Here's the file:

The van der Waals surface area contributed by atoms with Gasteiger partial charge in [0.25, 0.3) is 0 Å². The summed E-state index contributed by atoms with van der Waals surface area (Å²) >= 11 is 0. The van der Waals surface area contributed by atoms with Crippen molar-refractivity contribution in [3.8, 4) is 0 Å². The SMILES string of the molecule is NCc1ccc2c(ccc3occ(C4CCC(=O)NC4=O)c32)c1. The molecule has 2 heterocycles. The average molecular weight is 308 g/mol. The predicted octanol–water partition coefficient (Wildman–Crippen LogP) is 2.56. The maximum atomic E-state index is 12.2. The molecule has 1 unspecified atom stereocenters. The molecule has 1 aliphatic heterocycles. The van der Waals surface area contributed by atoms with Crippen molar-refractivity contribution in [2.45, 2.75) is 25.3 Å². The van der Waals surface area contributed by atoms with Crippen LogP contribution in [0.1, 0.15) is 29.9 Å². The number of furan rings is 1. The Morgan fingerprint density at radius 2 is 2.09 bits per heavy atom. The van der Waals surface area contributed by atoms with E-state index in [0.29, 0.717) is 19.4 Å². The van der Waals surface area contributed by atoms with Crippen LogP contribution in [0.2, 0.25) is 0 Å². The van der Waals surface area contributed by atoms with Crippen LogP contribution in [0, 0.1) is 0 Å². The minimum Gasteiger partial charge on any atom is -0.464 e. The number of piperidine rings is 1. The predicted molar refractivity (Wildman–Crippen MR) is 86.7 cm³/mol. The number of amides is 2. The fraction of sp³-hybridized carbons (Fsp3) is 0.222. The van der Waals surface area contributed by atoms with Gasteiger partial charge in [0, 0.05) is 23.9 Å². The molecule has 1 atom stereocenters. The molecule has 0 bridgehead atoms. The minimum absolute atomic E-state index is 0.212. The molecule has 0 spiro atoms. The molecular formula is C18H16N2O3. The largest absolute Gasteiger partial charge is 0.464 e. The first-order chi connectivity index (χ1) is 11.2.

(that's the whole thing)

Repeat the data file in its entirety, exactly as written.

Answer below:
The van der Waals surface area contributed by atoms with Gasteiger partial charge in [0.25, 0.3) is 0 Å². The summed E-state index contributed by atoms with van der Waals surface area (Å²) >= 11 is 0. The van der Waals surface area contributed by atoms with Crippen molar-refractivity contribution in [3.8, 4) is 0 Å². The SMILES string of the molecule is NCc1ccc2c(ccc3occ(C4CCC(=O)NC4=O)c32)c1. The molecule has 2 heterocycles. The average molecular weight is 308 g/mol. The predicted octanol–water partition coefficient (Wildman–Crippen LogP) is 2.56. The maximum atomic E-state index is 12.2. The molecule has 1 unspecified atom stereocenters. The molecule has 1 aliphatic heterocycles. The van der Waals surface area contributed by atoms with Crippen molar-refractivity contribution in [2.45, 2.75) is 25.3 Å². The van der Waals surface area contributed by atoms with Crippen LogP contribution in [0.1, 0.15) is 29.9 Å². The number of furan rings is 1. The Morgan fingerprint density at radius 2 is 2.09 bits per heavy atom. The van der Waals surface area contributed by atoms with E-state index in [0.29, 0.717) is 19.4 Å². The van der Waals surface area contributed by atoms with Crippen LogP contribution in [0.2, 0.25) is 0 Å². The van der Waals surface area contributed by atoms with Crippen LogP contribution in [0, 0.1) is 0 Å². The minimum Gasteiger partial charge on any atom is -0.464 e. The number of piperidine rings is 1. The predicted molar refractivity (Wildman–Crippen MR) is 86.7 cm³/mol. The number of amides is 2. The fraction of sp³-hybridized carbons (Fsp3) is 0.222. The van der Waals surface area contributed by atoms with Gasteiger partial charge in [0, 0.05) is 23.9 Å². The molecule has 1 atom stereocenters. The molecule has 0 bridgehead atoms. The minimum absolute atomic E-state index is 0.212. The molecule has 0 spiro atoms. The molecular formula is C18H16N2O3. The largest absolute Gasteiger partial charge is 0.464 e. The first-order chi connectivity index (χ1) is 11.2.